But after I panicked, having no income now, too young for SS, I regrouped and got into other adventures, about which more another time!

Thursday, June 3, 2010

And in the Red Corner...

So yesterday I noticed that the ficus absolutely must be root pruned or it would fade away entirely. Root pruning is one of those things you put off for years, largely because it's heavy work, and you need space, access to the outdoors, the right temperature if it's a houseplant which ficus definitely is in this climate, tools, where the heck did they go, and stamina.

The reason to root prune rather than just repot in a bigger container is that there's a limit to the size of container you can manage in a house, at least in this house. Root pruning allows the plant to continue in its current digs (gardening pun...)and no more awkward to manage.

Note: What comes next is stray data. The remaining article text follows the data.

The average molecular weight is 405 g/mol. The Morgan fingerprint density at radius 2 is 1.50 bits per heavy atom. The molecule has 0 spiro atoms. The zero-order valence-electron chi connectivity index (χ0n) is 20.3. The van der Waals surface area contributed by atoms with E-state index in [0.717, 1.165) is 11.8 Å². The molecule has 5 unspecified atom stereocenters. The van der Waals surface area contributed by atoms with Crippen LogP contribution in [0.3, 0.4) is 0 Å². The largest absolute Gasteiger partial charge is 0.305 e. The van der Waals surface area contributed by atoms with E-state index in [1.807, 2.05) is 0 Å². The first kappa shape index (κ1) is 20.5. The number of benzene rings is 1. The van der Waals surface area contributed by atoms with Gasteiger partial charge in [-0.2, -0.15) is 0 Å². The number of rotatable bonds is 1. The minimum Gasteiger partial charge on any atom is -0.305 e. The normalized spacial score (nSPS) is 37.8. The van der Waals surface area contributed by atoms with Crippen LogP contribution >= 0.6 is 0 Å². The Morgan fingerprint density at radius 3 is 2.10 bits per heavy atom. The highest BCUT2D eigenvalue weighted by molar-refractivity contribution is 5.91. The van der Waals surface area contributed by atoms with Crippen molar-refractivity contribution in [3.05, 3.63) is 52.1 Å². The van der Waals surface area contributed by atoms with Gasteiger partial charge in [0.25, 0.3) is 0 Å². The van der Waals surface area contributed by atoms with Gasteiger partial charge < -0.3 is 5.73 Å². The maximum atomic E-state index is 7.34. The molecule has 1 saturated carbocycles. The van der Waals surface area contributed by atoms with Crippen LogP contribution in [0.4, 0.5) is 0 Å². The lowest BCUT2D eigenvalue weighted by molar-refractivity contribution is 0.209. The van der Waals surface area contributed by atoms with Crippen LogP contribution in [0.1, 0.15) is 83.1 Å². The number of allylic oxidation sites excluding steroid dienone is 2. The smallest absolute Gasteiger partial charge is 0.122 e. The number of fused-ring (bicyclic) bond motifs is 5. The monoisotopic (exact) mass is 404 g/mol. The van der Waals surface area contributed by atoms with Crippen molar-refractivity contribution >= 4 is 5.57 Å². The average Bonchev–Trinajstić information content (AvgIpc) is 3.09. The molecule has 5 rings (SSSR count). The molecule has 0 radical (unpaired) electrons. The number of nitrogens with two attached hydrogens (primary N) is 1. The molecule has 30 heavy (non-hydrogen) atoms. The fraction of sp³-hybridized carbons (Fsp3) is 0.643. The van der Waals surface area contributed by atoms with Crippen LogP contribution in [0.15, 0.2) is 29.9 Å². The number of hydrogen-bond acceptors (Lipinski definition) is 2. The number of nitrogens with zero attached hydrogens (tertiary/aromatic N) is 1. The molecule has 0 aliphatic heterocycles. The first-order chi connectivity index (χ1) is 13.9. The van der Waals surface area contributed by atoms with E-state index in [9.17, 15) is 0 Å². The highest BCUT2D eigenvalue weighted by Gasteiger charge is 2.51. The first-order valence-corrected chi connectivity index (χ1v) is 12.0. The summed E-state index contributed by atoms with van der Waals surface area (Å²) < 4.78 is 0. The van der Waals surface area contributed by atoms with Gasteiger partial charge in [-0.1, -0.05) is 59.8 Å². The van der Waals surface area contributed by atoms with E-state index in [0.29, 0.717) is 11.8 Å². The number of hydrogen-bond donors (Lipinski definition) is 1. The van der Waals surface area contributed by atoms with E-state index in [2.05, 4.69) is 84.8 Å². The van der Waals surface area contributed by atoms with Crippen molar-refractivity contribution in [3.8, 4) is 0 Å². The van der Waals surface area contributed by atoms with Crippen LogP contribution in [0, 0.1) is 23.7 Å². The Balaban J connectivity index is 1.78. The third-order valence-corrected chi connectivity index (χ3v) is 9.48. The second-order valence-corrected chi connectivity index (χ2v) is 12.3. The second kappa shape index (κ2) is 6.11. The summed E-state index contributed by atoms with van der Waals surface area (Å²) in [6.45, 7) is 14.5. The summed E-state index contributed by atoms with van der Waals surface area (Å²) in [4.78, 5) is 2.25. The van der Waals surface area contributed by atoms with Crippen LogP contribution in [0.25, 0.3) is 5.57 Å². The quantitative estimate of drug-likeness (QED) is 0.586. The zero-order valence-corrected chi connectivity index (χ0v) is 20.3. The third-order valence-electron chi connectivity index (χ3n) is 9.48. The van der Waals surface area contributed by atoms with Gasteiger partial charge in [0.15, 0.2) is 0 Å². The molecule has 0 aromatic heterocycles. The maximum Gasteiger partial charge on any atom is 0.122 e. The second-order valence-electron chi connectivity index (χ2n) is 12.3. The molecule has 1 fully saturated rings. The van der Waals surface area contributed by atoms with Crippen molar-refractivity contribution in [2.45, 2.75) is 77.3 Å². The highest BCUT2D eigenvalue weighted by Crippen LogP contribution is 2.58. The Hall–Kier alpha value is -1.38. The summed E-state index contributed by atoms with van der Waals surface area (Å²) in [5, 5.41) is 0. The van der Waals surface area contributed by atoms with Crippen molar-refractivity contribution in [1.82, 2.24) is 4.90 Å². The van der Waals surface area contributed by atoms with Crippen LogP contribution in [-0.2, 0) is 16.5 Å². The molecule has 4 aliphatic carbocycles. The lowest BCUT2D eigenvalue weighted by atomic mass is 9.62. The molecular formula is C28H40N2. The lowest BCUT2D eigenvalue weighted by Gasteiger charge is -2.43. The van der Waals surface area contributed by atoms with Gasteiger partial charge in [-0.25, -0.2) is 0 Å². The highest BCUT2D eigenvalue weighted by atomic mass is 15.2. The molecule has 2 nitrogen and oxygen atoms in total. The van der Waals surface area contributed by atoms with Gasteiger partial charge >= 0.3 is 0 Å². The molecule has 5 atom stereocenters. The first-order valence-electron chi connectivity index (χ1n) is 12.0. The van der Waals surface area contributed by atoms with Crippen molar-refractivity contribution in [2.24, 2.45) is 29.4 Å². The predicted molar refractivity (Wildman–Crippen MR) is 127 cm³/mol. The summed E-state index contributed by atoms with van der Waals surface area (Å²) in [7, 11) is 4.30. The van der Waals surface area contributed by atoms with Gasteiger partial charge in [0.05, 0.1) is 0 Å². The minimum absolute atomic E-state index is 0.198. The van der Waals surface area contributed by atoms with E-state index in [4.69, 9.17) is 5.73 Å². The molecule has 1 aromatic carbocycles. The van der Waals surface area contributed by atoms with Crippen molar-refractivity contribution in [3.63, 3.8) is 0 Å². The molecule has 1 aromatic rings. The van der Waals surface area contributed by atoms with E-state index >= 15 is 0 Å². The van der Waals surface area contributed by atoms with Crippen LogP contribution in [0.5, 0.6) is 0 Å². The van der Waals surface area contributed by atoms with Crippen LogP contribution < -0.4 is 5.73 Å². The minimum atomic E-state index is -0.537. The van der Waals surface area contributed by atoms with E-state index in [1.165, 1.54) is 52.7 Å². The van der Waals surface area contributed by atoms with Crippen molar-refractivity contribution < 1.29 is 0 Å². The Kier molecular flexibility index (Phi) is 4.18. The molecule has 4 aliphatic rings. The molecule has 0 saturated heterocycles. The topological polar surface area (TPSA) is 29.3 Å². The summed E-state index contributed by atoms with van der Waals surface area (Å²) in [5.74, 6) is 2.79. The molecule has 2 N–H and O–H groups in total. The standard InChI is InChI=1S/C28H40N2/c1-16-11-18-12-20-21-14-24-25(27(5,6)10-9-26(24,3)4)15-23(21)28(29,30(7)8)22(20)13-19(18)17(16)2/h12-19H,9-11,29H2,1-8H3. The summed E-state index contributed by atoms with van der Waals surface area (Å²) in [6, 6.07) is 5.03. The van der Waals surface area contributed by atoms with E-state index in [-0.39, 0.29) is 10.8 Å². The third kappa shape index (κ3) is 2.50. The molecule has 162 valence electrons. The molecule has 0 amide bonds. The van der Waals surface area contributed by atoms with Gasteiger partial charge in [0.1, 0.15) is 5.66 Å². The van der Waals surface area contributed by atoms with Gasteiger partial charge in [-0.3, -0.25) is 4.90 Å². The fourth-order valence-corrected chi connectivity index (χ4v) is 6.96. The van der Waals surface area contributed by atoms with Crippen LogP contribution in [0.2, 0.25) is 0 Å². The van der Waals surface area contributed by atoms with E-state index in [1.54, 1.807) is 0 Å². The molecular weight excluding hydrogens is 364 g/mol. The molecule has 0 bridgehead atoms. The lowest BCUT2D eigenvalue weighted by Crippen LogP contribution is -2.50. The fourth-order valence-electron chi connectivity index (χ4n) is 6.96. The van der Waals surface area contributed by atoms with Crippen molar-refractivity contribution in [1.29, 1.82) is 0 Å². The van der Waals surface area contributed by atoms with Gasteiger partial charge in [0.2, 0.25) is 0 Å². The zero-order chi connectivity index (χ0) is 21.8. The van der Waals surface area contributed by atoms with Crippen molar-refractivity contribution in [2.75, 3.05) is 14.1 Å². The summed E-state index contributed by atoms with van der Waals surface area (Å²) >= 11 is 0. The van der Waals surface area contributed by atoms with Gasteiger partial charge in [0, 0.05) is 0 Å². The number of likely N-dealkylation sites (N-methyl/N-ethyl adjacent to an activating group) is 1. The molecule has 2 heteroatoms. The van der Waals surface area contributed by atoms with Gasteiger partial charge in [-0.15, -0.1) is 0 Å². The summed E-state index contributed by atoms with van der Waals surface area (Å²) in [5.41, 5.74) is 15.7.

So the Fight of the Century, the Palaver on the Patio is On.

In the Red Corner, ladies and gennumen, we have Ficus Benjamina, the smallest leaved of the ficus trees, age approximately 27, grown from a teeny sprig by its current custodian, who remembers bringing her home from the hosp- the garden center 25 years ago. She's now over six feet tall and needs her third root pruning. She's whining and fussing I'm hunnnnnngry, I can't get anything out of the soil, my rooooooots are filling up everywhere, I need spaaaaace...